Ukraine has faced internet outages since missile attacks restarted on Monday -a drop of more than 20% was recorded yesterday by The Internet Observatory Netblocks. This loss of connectivity is not thought to be due to cyber attacks but more about physical attacks on power infrastructure. Director of Netblocks, Alp Toker, is on the show to explain what’s happened. The boom in mobile money in Somalia Despite the worst drought in 40 years, Somalians are embracing mobile money to the point that it’s replacing formal currency. Without a central bank following the collapse of the government, the country was flooded with counterfeit money, this led to mobile money becoming popular. Two thirds of payments now being made via mobiles with 73% of the population over the age of 16 using mobile money services. Aid agencies are using the services to get money to remote rural populations in al-Shabab controlled areas impacted by the drought. We speak to Quartz East Africa Correspondent Tom Collins and Dean of Economics at SIMAD University in Mogadishu, Abdinur Ali Mohamed. Pass me that lobster: Conjuring up the metaverse On Tuesday Meta announce their metaverse plans. The sheer volume of images needed to fill the metaverse for it to be a success cannot be left to big tech if the metaverse is going to be a success. The metaverse will also have to rely on the next generation image making tools to fill the space for everyone who wants to use it in the way they want to use it . Bill Thompson explains how we will be able to take a lobster out of our backpack in the VR future. The programme is presented by Gareth Mitchell with expert commentary from Bill Thompson. Studio Manager: Michael Millham Producer: Ania Lichtarowicz (Image credit: Getty Images) ... Read more

11 Oct 2022

42 MINS

42:34

11 Oct 2022


#167

Pandemic pushes women online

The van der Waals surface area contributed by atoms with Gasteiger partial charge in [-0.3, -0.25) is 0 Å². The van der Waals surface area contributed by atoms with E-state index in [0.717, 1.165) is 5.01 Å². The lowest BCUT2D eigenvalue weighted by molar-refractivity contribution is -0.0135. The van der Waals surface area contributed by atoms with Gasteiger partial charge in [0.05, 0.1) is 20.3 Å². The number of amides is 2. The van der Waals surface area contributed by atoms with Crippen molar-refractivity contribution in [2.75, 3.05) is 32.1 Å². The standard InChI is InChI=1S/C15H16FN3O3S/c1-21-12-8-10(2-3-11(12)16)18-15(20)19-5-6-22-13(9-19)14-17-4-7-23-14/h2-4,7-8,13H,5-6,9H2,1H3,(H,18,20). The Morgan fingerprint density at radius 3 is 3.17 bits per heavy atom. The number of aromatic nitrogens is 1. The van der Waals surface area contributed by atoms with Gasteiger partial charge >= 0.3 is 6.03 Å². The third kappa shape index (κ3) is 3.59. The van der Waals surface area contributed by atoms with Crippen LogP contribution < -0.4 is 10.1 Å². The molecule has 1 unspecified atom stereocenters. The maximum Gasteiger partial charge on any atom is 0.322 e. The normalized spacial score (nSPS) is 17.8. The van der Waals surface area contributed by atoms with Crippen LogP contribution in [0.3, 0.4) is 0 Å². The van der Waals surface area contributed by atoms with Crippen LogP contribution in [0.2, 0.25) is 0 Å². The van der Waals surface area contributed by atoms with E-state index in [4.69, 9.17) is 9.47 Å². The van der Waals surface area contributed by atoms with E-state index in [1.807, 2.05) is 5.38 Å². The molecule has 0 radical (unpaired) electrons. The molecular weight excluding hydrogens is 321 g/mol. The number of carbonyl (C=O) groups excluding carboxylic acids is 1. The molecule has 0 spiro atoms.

In 2020 more than 40% of the world’s population was not using the internet, with many more women being unable to get online. Now a new global study into digital access in 90 countries shows that although women were disproportionately impacted by the Covid pandemic, it seems to have got more of them online in South East Asia and Africa. In these two parts of the world, the study shows progress in terms of bridging the gap between men and women and access to tech and the internet. While, historically, 90% of transactions in India were done by cash, the researchers say the pandemic forced more people to turn to digital payments for everyday items including food and other goods. In many parts of South East Asia, including India, many women are doing most of the shopping. The combination paved the way for progress and highlights a unique instance where the pandemic benefited women in these regions. Additionally, now equipped with their own digital wallets, women are afforded more agency over their finances. The progress in gender parity was seen in sub-Saharan Africa (8% improvement from 2019-2021), the Middle East and North Africa (6%), and South Asia (3%). We speak to Tufts University researchers who carried out the work, the dean of Global Business, Bhaskar Chakravorti, and research manager Christina Filipovic. War Games: Real Conflicts/Virtual Worlds/Extreme Environments Gareth and Ghislaine visit the Imperial War Museum in London to see the UK’s first-ever exhibition to explore video games and what they can tell us about conflict. Developing technology has introduced new ways of telling and experiencing war stories; toy soldiers and board games, cinema screenings of World War One, radio broadcasts from the frontlines of WWII, and TV images of the Cold War have given way to first-person shooter games on iconic consoles like the Atari 2600 and the Super Nintendo to internet driven team battles with the latest graphics and audio immersion. But is gaming tech the right place to explore conflict and how much is this entertainment industry driving tech development elsewhere? Presented by Gareth Mitchell with expert commentary from Ghislaine Boddington Producer: Ania Lichtarowicz (Photo: Rural woman talking on a mobile phone and using a laptop, India. Credit: Exotica.im/Universal Images Group/Getty Images) ... Read more